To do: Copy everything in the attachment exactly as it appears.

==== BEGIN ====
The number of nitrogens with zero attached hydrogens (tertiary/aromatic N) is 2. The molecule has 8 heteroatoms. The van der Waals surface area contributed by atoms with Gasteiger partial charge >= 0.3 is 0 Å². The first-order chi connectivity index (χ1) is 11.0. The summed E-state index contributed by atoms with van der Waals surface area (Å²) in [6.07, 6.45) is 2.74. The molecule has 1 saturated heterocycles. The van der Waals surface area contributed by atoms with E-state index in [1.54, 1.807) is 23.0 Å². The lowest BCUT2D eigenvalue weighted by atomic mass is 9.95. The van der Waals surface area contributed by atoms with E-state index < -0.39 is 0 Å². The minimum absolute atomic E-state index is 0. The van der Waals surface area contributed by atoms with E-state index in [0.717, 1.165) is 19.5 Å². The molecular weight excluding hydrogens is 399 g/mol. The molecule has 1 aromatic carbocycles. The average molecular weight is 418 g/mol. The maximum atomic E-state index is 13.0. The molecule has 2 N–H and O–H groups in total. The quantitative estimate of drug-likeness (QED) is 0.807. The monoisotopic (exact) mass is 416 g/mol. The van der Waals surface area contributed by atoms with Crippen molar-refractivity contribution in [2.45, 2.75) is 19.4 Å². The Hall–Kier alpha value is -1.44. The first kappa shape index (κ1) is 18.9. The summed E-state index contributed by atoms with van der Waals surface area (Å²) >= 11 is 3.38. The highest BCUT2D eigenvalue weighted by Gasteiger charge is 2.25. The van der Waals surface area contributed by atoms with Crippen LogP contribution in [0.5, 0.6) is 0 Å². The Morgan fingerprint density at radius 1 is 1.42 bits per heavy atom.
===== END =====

The number of nitrogens with zero attached hydrogens (tertiary/aromatic N) is 2. The molecule has 8 heteroatoms. The van der Waals surface area contributed by atoms with Gasteiger partial charge >= 0.3 is 0 Å². The first-order chi connectivity index (χ1) is 11.0. The summed E-state index contributed by atoms with van der Waals surface area (Å²) in [6.07, 6.45) is 2.74. The molecule has 1 saturated heterocycles. The van der Waals surface area contributed by atoms with E-state index in [1.54, 1.807) is 23.0 Å². The lowest BCUT2D eigenvalue weighted by atomic mass is 9.95. The van der Waals surface area contributed by atoms with E-state index < -0.39 is 0 Å². The minimum absolute atomic E-state index is 0. The van der Waals surface area contributed by atoms with E-state index in [0.717, 1.165) is 19.5 Å². The molecular weight excluding hydrogens is 399 g/mol. The molecule has 1 aromatic carbocycles. The average molecular weight is 418 g/mol. The maximum atomic E-state index is 13.0. The molecule has 2 N–H and O–H groups in total. The quantitative estimate of drug-likeness (QED) is 0.807. The monoisotopic (exact) mass is 416 g/mol. The van der Waals surface area contributed by atoms with Crippen molar-refractivity contribution in [2.45, 2.75) is 19.4 Å². The Hall–Kier alpha value is -1.44. The first kappa shape index (κ1) is 18.9. The summed E-state index contributed by atoms with van der Waals surface area (Å²) >= 11 is 3.38. The highest BCUT2D eigenvalue weighted by Gasteiger charge is 2.25. The van der Waals surface area contributed by atoms with Crippen LogP contribution in [0.5, 0.6) is 0 Å². The Morgan fingerprint density at radius 1 is 1.42 bits per heavy atom.